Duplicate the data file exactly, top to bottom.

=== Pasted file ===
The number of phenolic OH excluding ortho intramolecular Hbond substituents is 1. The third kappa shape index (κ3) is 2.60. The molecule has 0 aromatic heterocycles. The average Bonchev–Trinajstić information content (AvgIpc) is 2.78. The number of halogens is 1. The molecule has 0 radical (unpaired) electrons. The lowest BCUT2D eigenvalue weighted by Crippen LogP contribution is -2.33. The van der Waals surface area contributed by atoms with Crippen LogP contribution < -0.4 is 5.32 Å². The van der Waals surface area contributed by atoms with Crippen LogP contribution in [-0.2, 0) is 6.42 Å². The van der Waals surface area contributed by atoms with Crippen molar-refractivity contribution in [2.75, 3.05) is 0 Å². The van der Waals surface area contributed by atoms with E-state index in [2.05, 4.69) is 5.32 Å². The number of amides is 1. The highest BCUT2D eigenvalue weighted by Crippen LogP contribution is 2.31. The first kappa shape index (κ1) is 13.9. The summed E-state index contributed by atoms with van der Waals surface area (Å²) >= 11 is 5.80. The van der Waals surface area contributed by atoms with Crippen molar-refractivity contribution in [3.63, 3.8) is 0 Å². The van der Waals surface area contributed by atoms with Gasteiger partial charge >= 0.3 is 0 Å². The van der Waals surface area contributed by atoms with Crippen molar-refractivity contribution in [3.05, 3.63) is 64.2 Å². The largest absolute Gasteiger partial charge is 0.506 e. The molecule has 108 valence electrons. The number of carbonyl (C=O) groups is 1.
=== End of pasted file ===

The number of phenolic OH excluding ortho intramolecular Hbond substituents is 1. The third kappa shape index (κ3) is 2.60. The molecule has 0 aromatic heterocycles. The average Bonchev–Trinajstić information content (AvgIpc) is 2.78. The number of halogens is 1. The molecule has 0 radical (unpaired) electrons. The lowest BCUT2D eigenvalue weighted by Crippen LogP contribution is -2.33. The van der Waals surface area contributed by atoms with Crippen LogP contribution < -0.4 is 5.32 Å². The van der Waals surface area contributed by atoms with Crippen LogP contribution in [-0.2, 0) is 6.42 Å². The van der Waals surface area contributed by atoms with Crippen molar-refractivity contribution in [2.75, 3.05) is 0 Å². The van der Waals surface area contributed by atoms with E-state index in [2.05, 4.69) is 5.32 Å². The number of amides is 1. The highest BCUT2D eigenvalue weighted by Crippen LogP contribution is 2.31. The first kappa shape index (κ1) is 13.9. The summed E-state index contributed by atoms with van der Waals surface area (Å²) >= 11 is 5.80. The van der Waals surface area contributed by atoms with Crippen molar-refractivity contribution in [3.63, 3.8) is 0 Å². The van der Waals surface area contributed by atoms with Gasteiger partial charge >= 0.3 is 0 Å². The van der Waals surface area contributed by atoms with Crippen molar-refractivity contribution in [3.05, 3.63) is 64.2 Å². The largest absolute Gasteiger partial charge is 0.506 e. The molecule has 108 valence electrons. The number of carbonyl (C=O) groups is 1.